A meta tag for English looks like <html lang=” en”> This tag surrounds the entire content, helping Google to note what it is reading and who is it for.
Meta tags have to resemble both the country and the language listed on the subdomain or subdirectory. Suppose, you have a Japanese domain, jp.example.com. the meta tags for this domain and every blog post should be <html lang=”jp-JP”> to designate that this page for Japanese readers in Japan.
It also helps in allowing Google to crawl through the data published for other search engine results pages (SERPs) in other countries.
Although there are several advantages of using ccTLD domains; one disadvantage is, it doesn’t transfer your original domain authority to the translated one. You can, obviously, build up your reputation easily through optimized content, but that is going to take time.
Using subdirectories or subdomains with the same TLD, receive SEO acceptance from Google much easily and early.
Furthermore, ccTLD domains are used by Google for country targeting.
So, if you have some technical and operational resources running in a specific country, it is safe to use ccTLD domains.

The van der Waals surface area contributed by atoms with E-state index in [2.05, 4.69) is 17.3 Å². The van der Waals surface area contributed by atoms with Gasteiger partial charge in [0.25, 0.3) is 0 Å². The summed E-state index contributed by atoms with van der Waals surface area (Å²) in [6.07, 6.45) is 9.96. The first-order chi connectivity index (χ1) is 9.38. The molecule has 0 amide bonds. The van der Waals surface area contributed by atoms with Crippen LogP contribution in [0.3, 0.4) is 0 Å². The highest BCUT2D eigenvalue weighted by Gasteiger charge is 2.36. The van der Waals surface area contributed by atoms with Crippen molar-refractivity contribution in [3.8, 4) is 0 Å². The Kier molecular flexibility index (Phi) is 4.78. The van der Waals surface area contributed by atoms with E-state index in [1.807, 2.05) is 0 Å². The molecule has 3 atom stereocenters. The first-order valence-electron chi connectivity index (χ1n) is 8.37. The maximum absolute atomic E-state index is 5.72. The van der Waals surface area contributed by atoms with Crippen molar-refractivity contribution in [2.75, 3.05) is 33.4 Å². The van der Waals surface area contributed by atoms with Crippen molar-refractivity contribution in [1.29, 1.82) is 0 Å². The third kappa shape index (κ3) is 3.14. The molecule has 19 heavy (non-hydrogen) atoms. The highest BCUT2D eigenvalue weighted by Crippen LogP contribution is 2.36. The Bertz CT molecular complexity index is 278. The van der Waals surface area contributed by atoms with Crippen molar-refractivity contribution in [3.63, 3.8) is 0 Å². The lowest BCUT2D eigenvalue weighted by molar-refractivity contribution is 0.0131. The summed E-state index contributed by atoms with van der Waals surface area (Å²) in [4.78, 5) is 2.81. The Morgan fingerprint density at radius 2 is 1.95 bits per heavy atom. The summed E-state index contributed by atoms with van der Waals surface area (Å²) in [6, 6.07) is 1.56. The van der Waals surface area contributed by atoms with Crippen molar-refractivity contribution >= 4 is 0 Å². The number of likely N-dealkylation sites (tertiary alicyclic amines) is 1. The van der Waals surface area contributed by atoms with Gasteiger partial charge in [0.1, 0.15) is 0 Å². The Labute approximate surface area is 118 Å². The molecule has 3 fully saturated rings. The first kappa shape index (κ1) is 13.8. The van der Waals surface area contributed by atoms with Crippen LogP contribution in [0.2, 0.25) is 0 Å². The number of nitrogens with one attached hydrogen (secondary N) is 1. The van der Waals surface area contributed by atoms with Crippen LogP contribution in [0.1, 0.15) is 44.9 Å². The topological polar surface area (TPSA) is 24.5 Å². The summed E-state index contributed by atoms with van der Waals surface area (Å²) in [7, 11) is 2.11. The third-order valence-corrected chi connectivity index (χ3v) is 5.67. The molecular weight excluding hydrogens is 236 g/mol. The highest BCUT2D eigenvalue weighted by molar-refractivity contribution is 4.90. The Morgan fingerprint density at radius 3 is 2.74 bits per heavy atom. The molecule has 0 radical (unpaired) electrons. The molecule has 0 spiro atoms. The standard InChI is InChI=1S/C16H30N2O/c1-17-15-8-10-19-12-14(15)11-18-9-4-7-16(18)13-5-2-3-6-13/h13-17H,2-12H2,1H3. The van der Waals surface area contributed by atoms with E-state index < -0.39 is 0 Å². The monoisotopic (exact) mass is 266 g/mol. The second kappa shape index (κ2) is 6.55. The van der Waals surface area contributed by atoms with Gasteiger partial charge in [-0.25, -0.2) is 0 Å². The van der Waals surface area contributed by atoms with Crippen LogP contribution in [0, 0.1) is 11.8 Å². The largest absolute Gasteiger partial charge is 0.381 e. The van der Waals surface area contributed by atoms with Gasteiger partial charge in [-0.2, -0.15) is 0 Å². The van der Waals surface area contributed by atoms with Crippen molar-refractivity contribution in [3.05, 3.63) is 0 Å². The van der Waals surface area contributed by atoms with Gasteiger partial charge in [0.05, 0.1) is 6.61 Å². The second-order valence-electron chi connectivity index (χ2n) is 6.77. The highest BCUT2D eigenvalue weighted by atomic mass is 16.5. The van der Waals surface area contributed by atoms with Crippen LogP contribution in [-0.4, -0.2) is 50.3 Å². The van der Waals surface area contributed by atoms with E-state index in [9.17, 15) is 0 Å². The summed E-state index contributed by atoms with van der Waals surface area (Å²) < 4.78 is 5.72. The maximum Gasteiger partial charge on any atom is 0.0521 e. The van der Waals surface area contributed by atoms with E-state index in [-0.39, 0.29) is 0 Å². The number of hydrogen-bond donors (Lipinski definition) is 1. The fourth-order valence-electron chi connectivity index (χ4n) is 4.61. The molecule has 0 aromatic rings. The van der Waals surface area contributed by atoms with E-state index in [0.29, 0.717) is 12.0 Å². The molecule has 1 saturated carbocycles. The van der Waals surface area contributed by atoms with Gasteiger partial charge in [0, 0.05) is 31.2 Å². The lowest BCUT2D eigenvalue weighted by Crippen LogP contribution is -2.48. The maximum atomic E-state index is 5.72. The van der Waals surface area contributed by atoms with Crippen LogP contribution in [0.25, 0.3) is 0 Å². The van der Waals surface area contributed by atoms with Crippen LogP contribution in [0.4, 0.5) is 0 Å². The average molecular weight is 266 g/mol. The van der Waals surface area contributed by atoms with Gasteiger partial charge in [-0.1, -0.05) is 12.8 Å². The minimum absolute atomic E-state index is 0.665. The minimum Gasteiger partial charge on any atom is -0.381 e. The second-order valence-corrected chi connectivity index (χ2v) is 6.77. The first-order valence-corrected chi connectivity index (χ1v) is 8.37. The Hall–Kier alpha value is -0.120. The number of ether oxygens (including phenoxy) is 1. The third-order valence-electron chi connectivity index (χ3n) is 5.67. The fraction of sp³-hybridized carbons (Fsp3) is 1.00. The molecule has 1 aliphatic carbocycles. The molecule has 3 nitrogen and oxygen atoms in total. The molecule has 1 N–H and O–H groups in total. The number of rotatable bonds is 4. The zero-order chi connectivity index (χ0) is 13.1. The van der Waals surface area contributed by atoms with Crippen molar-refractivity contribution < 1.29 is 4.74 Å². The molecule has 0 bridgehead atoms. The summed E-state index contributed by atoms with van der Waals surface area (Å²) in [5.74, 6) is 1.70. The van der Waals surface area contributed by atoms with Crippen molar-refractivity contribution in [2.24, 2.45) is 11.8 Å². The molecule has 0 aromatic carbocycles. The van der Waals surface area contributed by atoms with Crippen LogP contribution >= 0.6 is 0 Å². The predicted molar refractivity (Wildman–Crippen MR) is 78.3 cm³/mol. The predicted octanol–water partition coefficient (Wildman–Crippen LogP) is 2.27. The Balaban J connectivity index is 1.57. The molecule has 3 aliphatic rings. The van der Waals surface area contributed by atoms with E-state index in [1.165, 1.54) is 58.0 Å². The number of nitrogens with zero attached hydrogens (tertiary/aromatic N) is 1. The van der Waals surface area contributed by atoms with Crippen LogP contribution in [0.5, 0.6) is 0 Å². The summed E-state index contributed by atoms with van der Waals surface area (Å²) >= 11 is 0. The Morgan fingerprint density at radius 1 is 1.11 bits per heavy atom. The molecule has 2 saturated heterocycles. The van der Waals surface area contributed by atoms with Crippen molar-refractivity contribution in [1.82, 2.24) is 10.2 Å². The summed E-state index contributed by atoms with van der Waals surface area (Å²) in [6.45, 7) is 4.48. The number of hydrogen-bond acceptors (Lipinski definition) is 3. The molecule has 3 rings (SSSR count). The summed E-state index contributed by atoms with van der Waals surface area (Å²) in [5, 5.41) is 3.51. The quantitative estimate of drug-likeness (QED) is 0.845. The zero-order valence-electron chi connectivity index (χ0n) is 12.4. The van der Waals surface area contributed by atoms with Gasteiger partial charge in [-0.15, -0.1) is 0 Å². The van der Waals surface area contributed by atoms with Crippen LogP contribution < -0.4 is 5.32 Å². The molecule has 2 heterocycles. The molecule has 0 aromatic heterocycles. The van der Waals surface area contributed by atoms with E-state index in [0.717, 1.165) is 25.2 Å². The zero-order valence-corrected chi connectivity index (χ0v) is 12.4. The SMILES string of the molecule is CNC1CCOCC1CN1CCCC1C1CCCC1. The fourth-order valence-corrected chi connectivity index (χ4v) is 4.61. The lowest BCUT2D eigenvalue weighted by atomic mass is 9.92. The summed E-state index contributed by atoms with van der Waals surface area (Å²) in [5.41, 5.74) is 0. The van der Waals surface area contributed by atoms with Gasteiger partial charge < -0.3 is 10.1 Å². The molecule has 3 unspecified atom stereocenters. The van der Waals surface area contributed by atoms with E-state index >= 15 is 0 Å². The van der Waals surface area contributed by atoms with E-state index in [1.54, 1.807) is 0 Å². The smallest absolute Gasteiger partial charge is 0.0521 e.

However, since the process is both tedious and costly, take a plunge into setting up ccTLD domains only if you have experienced personnel at your side.
Well, there is no perfect recipe for an International SEO strategy, but the following are some things that’ll help you to get your website acclaimed globally.
As explained before, translate or modify the content that suits each region you want to target. Well, the idea is to get the website translated into a language that is understood by the readers in a particular region.
Now, this doesn’t mean that you’ll translate all the contents into the preferred language. Add only that that catches suits the searches and keywords of a region.
A keyword popular in one language isn’t always top-ranking in the other. You’ll have to research the top keywords in other languages. Well, luckily there are different keyword research tools available online that’ll help you in getting the most out of your content.
Once you have the right keyword idea for the market, start creating content that is relevant and highly searched online.
Building links is difficult in English but somewhat easy internationally.